The concept of social networks and relationships compounds this problem exponentially. If I join a new site for a community of Prius owners, I not only have to register myself - but I've got to pull in all my friends and rebuild my entire network from scratch! Tedious! Painful! And ultimately untenable.

At lunch, I mentioned that taken to a limit this reaches a breaking point. Hundreds of username/password pairs and profiles I can (barely) manage, but not thousands.

I also believe that this affords Yahoo a big opportunity... Nearly every savvy internet user has a Yahoo ID (or ten), irrespective of whether or not they're active users. This presents an opportunity for us, and a convenience for them. The reach of Yahoo (both in terms of users but also breadth of product offering as we're players in virtually every category on the net) represents a lot of leverage.

So my comments at lunch were of the flavor, "The Yahoo ID is indeed a great way to solve for this." Moreover, we're already "opening up" in terms of allowing others (third-parties) to leverage the reach and convenience of the Yahoo ID. See BBAuth.

Never claimed (nor believe) that the Yahoo ID is the only way though. There are other approaches to solving this problem that while early, are promising including OpenID and Marc Canter's PeopleAggregator. A clever hacker has already married Yahoo ID and OpenID (not with any active endorsement from Yahoo, just using publicly facing functionality like Yahoo's BBAuth facility.) The problem of exporting relationship is even harder and in earlier stages, but people are working on it.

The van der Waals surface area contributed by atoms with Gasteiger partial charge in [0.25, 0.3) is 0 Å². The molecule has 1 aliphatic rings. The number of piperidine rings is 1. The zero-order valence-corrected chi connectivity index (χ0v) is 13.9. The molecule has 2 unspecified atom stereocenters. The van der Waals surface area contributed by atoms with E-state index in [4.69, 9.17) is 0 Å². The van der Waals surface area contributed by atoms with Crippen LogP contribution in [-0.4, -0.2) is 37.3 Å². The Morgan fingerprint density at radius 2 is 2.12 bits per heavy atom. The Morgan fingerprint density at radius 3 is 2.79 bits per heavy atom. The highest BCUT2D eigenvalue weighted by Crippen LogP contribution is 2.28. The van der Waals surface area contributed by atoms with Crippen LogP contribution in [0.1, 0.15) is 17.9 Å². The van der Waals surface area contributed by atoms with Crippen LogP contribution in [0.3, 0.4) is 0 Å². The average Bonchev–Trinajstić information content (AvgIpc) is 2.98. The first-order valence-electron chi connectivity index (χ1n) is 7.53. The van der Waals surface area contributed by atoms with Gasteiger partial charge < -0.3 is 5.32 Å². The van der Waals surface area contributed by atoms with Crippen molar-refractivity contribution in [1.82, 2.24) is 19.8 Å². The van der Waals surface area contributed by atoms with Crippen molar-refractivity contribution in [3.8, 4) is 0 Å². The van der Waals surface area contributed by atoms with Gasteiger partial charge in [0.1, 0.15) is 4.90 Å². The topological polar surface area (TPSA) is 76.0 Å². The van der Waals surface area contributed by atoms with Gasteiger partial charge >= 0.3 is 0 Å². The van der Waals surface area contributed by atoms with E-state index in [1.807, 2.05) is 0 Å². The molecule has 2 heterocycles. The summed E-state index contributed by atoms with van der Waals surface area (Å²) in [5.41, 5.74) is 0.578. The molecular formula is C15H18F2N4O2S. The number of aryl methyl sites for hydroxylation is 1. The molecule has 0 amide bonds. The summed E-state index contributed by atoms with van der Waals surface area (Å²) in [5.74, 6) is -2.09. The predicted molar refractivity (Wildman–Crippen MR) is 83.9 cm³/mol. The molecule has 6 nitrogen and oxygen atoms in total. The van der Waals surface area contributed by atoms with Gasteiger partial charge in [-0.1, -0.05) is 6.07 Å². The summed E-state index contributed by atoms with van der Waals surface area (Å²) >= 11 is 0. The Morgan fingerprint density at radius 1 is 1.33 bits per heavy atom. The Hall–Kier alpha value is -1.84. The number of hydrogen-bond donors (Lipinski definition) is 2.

I'm definitely watching the above trends carefully. While none of these have much traction yet, it's entirely possible (I'd say inevitable) that this problem gets solved at an industry level.

Finally, Flickr's choice to deprecate the Old Skool IDs was entirely Flickr's choice. There were no Yahoo overlords that mandated this. Their story is entirely true - it became burdensome and tedious for them to maintain seperate systems across all permutations of Flickr access (web, mobile, api, etc.) and they wanted to spend the energy on higher yield features that'd make more people more happy.